The Regulation of Professional Migration: Insights from the Health and IT Sectors in ASEAN

30 Pages Posted: 26 Jun 2007

See all articles by Chris Manning

Chris Manning

Australian National University - Division of Economics; Australian National University (ANU) - Crawford School of Public Policy

Alexandra A. Sidorenko

Australian National University (ANU) - Crawford School of Public Policy

Abstract

This paper develops several indicators to measure the extent and depth of rules governing international migration. It is set in the context of moves towards further liberalisation of services trade and associated labour mobility (Mode 4) under GATS and related regional trading arrangements. Ten Southeast Asian countries at various stages of economic development are examined as a case study, with special reference to health care and information technology. These sectors are priority sectors for regional cooperation in services trade in ASEAN, but were expected to represent opposite extremes in terms of the regulation of migration. The study finds that the more advanced countries tend to have more liberal regimes for international movements of skilled manpower, although there were smaller differences regarding general visa and work permit arrangements. Generic restrictions on mobility were related to trade policies, as well as to direct barriers (often country-specific) to migration. They included minimum salary requirement, levies on foreign workers, economic needs tests, and limitations related to language, education and job experience. Controls were more extensive in the health care sector, related to social considerations as well as professional organisational interests.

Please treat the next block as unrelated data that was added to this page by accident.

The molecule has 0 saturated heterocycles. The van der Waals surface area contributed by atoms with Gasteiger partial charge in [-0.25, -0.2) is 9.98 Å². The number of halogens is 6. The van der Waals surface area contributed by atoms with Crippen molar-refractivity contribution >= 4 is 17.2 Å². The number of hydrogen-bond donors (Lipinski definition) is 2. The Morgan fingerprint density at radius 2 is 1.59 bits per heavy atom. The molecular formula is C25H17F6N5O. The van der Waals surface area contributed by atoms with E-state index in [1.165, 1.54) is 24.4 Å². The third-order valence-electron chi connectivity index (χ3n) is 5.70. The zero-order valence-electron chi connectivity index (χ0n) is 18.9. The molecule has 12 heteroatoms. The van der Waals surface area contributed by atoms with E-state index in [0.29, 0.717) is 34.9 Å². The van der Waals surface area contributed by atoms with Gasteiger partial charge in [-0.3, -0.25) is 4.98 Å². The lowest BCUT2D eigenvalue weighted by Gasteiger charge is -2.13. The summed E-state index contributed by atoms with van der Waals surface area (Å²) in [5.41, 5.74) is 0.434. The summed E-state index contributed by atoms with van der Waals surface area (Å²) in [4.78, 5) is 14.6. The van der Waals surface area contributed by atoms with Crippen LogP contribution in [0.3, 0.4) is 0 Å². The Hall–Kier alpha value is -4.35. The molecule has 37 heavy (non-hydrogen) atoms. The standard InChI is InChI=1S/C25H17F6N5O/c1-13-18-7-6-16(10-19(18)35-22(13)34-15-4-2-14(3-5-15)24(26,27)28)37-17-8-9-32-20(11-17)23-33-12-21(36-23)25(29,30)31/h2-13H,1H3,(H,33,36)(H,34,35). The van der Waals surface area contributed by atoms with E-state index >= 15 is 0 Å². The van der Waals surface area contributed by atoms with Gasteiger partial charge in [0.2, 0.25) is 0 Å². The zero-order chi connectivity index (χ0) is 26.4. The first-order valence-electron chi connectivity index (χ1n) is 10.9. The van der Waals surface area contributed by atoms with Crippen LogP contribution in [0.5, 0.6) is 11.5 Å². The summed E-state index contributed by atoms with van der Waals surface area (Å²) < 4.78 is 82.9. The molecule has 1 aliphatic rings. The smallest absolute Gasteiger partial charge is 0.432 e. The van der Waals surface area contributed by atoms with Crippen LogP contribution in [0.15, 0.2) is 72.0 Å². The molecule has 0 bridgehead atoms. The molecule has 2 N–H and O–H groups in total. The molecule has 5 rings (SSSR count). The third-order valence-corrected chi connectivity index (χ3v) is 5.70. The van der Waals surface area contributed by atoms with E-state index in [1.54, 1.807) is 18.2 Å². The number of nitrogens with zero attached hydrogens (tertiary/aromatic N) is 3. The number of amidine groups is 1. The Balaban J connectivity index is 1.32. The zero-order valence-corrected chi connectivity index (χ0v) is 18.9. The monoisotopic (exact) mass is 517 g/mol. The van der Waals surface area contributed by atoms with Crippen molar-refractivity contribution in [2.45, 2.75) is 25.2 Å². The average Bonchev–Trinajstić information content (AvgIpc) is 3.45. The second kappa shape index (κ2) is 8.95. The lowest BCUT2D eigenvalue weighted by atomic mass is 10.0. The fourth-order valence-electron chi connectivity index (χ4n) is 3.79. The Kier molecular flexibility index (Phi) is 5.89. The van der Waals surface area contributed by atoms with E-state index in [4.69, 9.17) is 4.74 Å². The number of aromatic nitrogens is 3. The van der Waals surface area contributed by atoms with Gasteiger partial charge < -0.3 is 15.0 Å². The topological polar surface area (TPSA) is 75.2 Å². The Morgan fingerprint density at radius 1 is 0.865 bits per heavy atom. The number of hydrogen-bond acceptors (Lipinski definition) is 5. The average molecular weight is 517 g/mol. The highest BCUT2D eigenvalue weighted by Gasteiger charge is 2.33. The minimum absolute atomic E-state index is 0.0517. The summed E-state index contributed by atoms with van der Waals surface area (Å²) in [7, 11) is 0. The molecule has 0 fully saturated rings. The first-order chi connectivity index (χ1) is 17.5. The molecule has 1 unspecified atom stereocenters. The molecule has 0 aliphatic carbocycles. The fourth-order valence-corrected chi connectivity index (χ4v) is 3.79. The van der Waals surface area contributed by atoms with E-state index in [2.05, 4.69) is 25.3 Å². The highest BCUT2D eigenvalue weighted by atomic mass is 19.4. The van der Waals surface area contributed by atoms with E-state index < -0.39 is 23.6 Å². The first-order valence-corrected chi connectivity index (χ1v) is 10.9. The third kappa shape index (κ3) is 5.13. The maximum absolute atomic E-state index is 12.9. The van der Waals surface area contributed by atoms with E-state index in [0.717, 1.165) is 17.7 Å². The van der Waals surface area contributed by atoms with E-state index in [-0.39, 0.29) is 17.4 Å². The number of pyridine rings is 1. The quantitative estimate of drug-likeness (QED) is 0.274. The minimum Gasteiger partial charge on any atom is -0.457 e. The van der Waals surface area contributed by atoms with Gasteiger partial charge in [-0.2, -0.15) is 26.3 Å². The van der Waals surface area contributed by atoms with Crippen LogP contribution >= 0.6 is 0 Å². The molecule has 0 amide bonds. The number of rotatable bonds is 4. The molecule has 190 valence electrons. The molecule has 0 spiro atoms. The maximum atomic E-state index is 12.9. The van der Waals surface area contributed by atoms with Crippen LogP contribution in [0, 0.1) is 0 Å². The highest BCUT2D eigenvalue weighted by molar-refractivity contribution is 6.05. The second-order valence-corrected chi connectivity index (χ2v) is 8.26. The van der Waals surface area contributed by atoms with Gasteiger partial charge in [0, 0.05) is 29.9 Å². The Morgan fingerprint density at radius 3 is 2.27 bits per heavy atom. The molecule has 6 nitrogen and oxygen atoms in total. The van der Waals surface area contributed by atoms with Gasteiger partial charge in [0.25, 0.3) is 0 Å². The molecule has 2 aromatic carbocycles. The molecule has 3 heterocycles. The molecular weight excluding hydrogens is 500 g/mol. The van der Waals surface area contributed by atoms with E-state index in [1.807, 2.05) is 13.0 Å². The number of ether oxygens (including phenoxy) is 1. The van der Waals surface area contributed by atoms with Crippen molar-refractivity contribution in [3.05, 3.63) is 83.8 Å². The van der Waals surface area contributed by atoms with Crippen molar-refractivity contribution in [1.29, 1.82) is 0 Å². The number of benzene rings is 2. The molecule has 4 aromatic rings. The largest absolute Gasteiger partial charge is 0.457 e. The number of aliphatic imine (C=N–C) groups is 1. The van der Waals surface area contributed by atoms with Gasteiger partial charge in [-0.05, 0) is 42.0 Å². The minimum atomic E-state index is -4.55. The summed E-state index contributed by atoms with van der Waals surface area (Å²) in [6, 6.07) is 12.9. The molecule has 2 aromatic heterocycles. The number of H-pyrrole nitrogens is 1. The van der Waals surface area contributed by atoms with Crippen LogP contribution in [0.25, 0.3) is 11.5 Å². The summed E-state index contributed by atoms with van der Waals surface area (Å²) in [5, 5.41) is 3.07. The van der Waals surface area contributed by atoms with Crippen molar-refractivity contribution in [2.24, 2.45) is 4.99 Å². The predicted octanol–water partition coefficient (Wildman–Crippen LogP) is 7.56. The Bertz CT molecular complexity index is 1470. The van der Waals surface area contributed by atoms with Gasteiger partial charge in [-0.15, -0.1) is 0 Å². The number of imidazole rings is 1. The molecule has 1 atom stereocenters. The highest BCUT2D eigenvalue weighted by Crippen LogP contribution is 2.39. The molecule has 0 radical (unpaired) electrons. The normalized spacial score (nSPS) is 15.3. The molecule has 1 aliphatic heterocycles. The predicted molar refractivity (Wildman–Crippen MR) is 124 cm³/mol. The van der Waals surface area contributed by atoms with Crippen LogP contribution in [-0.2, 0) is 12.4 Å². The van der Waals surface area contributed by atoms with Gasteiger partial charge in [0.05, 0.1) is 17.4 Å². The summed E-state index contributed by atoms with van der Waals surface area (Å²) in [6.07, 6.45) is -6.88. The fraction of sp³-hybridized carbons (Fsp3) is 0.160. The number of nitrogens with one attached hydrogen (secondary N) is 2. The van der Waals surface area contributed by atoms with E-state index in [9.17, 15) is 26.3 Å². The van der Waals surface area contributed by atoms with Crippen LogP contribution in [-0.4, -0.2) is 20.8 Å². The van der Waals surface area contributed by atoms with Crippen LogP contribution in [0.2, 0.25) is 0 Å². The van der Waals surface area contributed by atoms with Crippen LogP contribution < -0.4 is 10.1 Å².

Suggested Citation

Manning, Chris and Sidorenko, Alexandra A., The Regulation of Professional Migration: Insights from the Health and IT Sectors in ASEAN. The World Economy, Vol. 30, No. 7, pp. 1084-1113, July 2007, Available at SSRN: https://ssrn.com/abstract=995312 or http://dx.doi.org/10.1111/j.1467-9701.2007.01013.x

Chris Manning (Contact Author)

Australian National University - Division of Economics ( email )

Canberra, Australian Capital Territory 2601
Australia

Australian National University (ANU) - Crawford School of Public Policy

ANU College of Asia and the Pacific
J.G. Crawford Building, #132, Lennox Crossing
Canberra, Australian Capital Territory 0200
Australia

Alexandra A. Sidorenko

Australian National University (ANU) - Crawford School of Public Policy ( email )

Crawford Building
J.G. Crawford Building, #132, Lennox Crossing
Canberra, Australian Capital Territory 0200
Australia

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